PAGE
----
Luján is the representative for New Mexico’s 3rd congressional district (view map) and is a Democrat. He has served since Jan 6, 2009. Luján is next up for reelection in 2020 and serves until Jan 3, 2021 unless re-elected.
He is also Assistant Speaker of the House, a party leadership role. Party leaders focus more on setting their party’s legislative priorties than on introducing legislation.
Alleged misconduct & resolution
In 2017 Lujan was investigated for requesting that his congressional campaign committee issue communications, including requests for donations, using images of him in a “sit-in” demonstration in the House. The House Committee on Ethics concluded that no action was needed.
|May. 11, 2017||House Office of Congressional Ethics recommended that the Committee on Ethics further review the allegation|
|Jun. 26, 2017||House Committee on Ethics decided to extend the matter|
|Aug. 1, 2017||House Committee on Ethics adopted a report concluding that no action was needed|
Read our 2019 Report Card for Luján.
Luján is shown as a purple triangle ▲ in our ideology-leadership chart below. Each dot is a member of the House of Representatives positioned according to our liberal–conservative ideology score (left to right) and our leadership score (leaders are toward the top).
The chart is based on the bills Luján has sponsored and cosponsored from Jan 6, 2015 to Jul 6, 2020. See full analysis methodology.
Ratings from Advocacy Organizations
Ben Luján sits on the following committees:
Luján was the primary sponsor of 8 bills that were enacted. The most recent include:
- H.R. 3135: Department of Energy National Labs Jobs ACCESS Act
- H.R. 1567: Prompt and Fast Action to Stop Damages Act of 2019
- H.R. 912: Esther Martinez Native American Languages Programs Reauthorization Act
- H.R. 3691 (114th): Improving Treatment for Pregnant and Postpartum Women Act of 2016
- H.R. 1406 (114th): New Mexico Navajo Water Settlement Technical Corrections Act
- H.R. 3254 (111th): Taos Pueblo Indian Water Rights Settlement Act
- H.R. 3342 (111th): Aamodt Litigation Settlement Act
Does 8 not sound like a lot? Very few bills are ever enacted — most legislators sponsor only a handful that are signed into law. But there are other legislative activities that we don’t track that are also important, including offering amendments, committee work and oversight of the other branches, and constituent services.
We consider a bill enacted if one of the following is true: a) it is enacted itself, b) it has a companion bill in the other chamber (as identified by Congress) which was enacted, or c) if at least about half of its provisions were incorporated into bills that were enacted (as determined by an automated text analysis, applicable beginning with bills in the 110th Congress).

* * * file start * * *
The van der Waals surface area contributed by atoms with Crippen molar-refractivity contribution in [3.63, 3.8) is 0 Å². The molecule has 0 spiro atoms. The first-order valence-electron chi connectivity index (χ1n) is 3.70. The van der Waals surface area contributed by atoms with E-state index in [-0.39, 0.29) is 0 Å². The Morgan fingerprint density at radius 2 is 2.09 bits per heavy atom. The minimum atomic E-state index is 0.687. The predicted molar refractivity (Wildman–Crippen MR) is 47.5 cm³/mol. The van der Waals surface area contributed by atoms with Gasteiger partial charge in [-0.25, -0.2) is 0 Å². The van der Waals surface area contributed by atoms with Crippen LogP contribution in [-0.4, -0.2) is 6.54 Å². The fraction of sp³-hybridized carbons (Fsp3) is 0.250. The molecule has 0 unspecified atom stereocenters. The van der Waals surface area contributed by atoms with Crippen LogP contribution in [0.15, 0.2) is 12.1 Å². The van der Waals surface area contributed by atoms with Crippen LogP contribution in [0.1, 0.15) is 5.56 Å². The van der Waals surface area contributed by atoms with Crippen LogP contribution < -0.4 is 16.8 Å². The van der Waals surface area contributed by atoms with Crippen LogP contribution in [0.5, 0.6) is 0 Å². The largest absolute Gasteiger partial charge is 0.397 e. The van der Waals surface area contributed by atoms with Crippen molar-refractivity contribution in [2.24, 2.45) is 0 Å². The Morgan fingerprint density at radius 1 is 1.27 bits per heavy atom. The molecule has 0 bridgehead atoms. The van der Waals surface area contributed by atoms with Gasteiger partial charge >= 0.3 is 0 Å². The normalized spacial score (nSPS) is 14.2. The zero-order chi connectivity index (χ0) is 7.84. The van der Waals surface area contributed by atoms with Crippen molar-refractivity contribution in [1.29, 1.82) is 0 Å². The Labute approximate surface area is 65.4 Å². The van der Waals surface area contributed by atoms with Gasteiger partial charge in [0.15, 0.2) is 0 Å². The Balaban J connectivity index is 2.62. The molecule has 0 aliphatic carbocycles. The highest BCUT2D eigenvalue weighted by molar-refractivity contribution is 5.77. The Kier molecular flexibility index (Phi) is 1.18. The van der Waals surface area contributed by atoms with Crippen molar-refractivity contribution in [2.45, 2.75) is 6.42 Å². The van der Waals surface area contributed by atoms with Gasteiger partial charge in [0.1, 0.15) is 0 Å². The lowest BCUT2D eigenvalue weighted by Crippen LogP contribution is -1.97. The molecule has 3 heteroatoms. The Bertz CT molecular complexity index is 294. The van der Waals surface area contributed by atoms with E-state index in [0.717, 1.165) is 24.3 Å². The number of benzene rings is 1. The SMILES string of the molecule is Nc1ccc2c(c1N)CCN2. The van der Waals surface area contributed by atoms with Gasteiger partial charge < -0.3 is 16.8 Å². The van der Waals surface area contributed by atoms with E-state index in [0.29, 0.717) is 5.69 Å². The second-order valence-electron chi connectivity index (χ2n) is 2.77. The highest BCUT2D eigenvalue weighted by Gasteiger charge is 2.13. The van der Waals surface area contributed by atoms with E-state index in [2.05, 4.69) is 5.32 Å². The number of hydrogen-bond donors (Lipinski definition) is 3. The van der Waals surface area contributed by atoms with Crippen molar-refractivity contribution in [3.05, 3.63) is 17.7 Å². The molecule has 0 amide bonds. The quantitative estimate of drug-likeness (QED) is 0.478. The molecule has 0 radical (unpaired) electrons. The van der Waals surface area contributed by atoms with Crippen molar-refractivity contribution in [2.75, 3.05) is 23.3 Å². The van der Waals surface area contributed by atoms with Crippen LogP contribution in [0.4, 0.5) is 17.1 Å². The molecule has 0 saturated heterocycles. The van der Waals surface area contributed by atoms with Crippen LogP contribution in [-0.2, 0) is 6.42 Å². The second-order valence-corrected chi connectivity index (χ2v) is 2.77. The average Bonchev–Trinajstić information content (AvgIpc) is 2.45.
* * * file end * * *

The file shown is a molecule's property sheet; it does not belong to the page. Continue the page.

Luján sponsors bills primarily in these issue areas:
Health (28%) Science, Technology, Communications (20%) Native Americans (20%) Public Lands and Natural Resources (7%) Energy (7%) Commerce (6%) Armed Forces and National Security (6%) Labor and Employment (6%)
Some of Luján’s most recently sponsored bills include...
- H.R. 6772: Tribal COVID-19 Disaster Assistance Cost Share Relief Act
- H.R. 6056: Accountable Capitalism Act
- H.R. 5967: Public Library Innovation Space Act
- H.R. 5964: TechSMART Workforce Development Act
- H.R. 5968: Community Solar Consumer Choice Act of 2020
- H.R. 5966: Restore and Modernize Our National Labs Act
- H.R. 5965: Leveraging our National Labs to Develop Tomorrow’s Technology Leaders Act
As Assistant Speaker of the House, Luján may be focused on his responsibilities other than introducing legislation, such as setting the chamber’s agenda, uniting his party, and brokering deals.
From Jan 2009 to Jul 2020, Luján missed 94 of 7,839 roll call votes, which is 1.2%. This is better than the median of 2.2% among the lifetime records of representatives currently serving. The chart below reports missed votes over time.
We don’t track why legislators miss votes, but it’s often due to medical absenses and major life events.
|Time Period||Votes Eligible||Missed Votes||Percent||Percentile|
The information on this page is originally sourced from a variety of materials, including: